2016’s Best Summer Thirst Quencher starts with its humble roots in Spain. Sangria has grown to become a popular, refreshing party drink around the world. In the United States, Sangria was first tasted at the 1964 World’s Fair in New York. The Spanish World area served this fruity wine punch to its visitors, and history was made!
Sangria, according to Lisa Shea at www.wineintro.com, is traditionally a red wine punch. Spanish people from all walks of life enjoy this drink, creating it primarily with Rioja and other Spanish red wines. Sangria can also be made with white wine also known as ‘Sangria Blanco’ (white sangria).
Sangria has been served across Europe for hundreds of years. Looking more specifically at Spain, this region was actively planted with vineyards by the Romans when they swept through about 200BC. A very active wine shipping trade promptly began, with the beautiful wines of Spain supplying much of Rome’s drinking desires. The red grapes grew very well in Spain and Romans liked drinking Spanish wine punches. Read more about sangria from Lisa below.
How do you make it: Typically created from red wine, fruit juices, soda water, fruit and sometimes brandy. When making your own choose a good quality wine, and if at all possible let the mix chill overnight or longer. The fruit flavors will marry into the wine/cognac mixture. If you want to, use a Spanish Rioja to get the authentic taste. Keeping it local, try equal parts of Nassau Valley Vineyards Laurels Red and Red Neck Rouge. the combination makes a spicy base for red sangria. finish it off with some local blackberries and raspberries. Yum! Looking to keep it white and light? Start with Peggy’s Meadows Edge and get some peaches from Fifer Orchards in Camden, Highland Orchards in Wilmington or Bennett Orchards on Peachtree Lane in Frankford and start sipping the sangria blanco. Don’t forget the cognac or brandy. The recipe that follows from the Sip is easy with just 5 steps. It’s one of the best. Enjoy!
“The Best Sangria Recipe We Found!” from Bottlenotes, The Sip
- Big Red Wine – Authentic Sangria is from Spain and Portugal so ideally, use their big bold reds. Like a Monastrell or a Tempranillo from Spain. Or a Vinho Tinto from Portugal. But the truth is, any big full-bodied red wine will work. So if you’re a Cabernet Sauvignon die-hard, go for it. Just save the Pinot Noir for another day.
- Cognac – For every bottle of wine you use, add 3oz of Cognac. The Cognac will fortify the wine, which means it will last much longer. It also means you don’t need to add more sugar. The alcohol in the Cognac adds more than enough sugar.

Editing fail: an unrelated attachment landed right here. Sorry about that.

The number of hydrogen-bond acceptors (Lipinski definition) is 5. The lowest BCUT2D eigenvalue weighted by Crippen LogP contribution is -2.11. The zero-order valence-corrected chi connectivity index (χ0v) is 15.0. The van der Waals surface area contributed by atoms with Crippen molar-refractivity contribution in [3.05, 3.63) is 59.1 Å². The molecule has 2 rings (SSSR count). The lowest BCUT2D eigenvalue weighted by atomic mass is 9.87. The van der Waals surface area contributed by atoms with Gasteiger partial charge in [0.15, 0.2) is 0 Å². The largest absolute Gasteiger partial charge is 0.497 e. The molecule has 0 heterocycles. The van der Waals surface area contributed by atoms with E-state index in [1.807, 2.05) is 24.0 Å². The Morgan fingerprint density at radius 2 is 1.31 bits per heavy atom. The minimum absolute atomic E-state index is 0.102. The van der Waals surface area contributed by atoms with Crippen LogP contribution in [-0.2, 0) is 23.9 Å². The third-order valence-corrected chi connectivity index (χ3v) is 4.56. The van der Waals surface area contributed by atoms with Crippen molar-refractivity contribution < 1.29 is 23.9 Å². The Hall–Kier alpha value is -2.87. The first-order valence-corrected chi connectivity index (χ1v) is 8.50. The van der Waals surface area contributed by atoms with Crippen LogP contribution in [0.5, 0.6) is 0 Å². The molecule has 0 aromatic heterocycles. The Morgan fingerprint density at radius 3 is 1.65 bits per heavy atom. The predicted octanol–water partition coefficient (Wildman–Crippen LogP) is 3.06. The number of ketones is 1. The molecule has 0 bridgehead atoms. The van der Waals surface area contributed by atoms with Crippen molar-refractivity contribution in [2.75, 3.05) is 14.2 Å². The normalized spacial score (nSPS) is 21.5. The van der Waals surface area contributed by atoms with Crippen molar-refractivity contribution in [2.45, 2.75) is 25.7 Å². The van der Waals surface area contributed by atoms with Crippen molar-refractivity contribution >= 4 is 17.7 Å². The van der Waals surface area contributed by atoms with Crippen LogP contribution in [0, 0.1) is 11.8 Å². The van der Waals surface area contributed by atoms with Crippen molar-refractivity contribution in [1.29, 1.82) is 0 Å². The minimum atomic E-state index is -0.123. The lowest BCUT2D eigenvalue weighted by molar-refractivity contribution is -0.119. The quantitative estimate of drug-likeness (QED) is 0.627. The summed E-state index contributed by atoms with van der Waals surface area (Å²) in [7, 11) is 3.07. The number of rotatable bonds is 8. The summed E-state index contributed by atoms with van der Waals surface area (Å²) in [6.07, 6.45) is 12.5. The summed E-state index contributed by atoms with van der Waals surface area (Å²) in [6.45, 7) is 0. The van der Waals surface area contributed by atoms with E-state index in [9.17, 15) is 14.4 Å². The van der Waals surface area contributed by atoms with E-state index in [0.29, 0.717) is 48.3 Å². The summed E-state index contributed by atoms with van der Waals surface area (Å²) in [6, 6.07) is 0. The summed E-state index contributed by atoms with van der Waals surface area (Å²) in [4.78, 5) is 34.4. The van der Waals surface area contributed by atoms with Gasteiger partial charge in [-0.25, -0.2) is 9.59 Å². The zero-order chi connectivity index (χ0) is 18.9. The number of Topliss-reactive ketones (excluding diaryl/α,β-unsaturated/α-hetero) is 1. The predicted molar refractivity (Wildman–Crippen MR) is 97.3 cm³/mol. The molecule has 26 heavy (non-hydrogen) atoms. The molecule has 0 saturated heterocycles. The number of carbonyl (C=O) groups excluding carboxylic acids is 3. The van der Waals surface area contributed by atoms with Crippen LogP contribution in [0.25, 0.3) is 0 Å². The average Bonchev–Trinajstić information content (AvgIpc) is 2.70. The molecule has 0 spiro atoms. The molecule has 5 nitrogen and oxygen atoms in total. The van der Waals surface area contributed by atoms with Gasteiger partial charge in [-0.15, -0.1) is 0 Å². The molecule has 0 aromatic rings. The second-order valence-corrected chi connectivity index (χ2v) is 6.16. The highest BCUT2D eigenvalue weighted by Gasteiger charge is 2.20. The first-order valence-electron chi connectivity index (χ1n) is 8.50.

- Spices – Yes, Spices. Spices are what make this recipe so great. So get a get a piece of cheese cloth and throw in some of the following spices.
- Star Anise
- Black peppercorn
- White Peppercorn
- Cinnamon sticks
- Fruit – Cut up some of your favorite fruits and throw them in too. The sugar from the fruit will seep out into the wine mixture, so again, no need to add more. And that extra sugar in the wine also will make it last longer.
- Patience. The longer you let your mixture sit, the better it will taste. Leave it overnight at a minimum but a few days would be better.
Big note before you finally pour yourself a glass though: Don’t eat the fruit!
Unlike your college days, eating the fruit will just taste gross. The Cognac sucked the life (and the sugar) out of it, so it’ll probably taste like cardboard. Just cut up fresh fruit to garnish. And now thanks to the Cognac and the fruit, you can keep this Sangria on your counter and drink it for up to 14 days. No need to add anything. Just fresh fruit. Visit Bottlenotes, for more recipes and interesting content if you like beer, wine and spirits.
More on the History of Sangria
Sangria is based on the traditional red wine punch served across Europe for hundreds of years. Looking more specifically at Spain, this region was actively planted with vineyards by the Romans when they swept through about 200BC. A very active wine shipping trade promptly began, with the beautiful wines of Spain supplying much of Rome’s drinking desires. Red grapes grew very well in Spain and have been enjoyed ever since. The locals named their wine punches, in all their varieties, as Sangria.
Read more about sangria from Lisa Shea at http://www.wineintro.com/sangria/history.html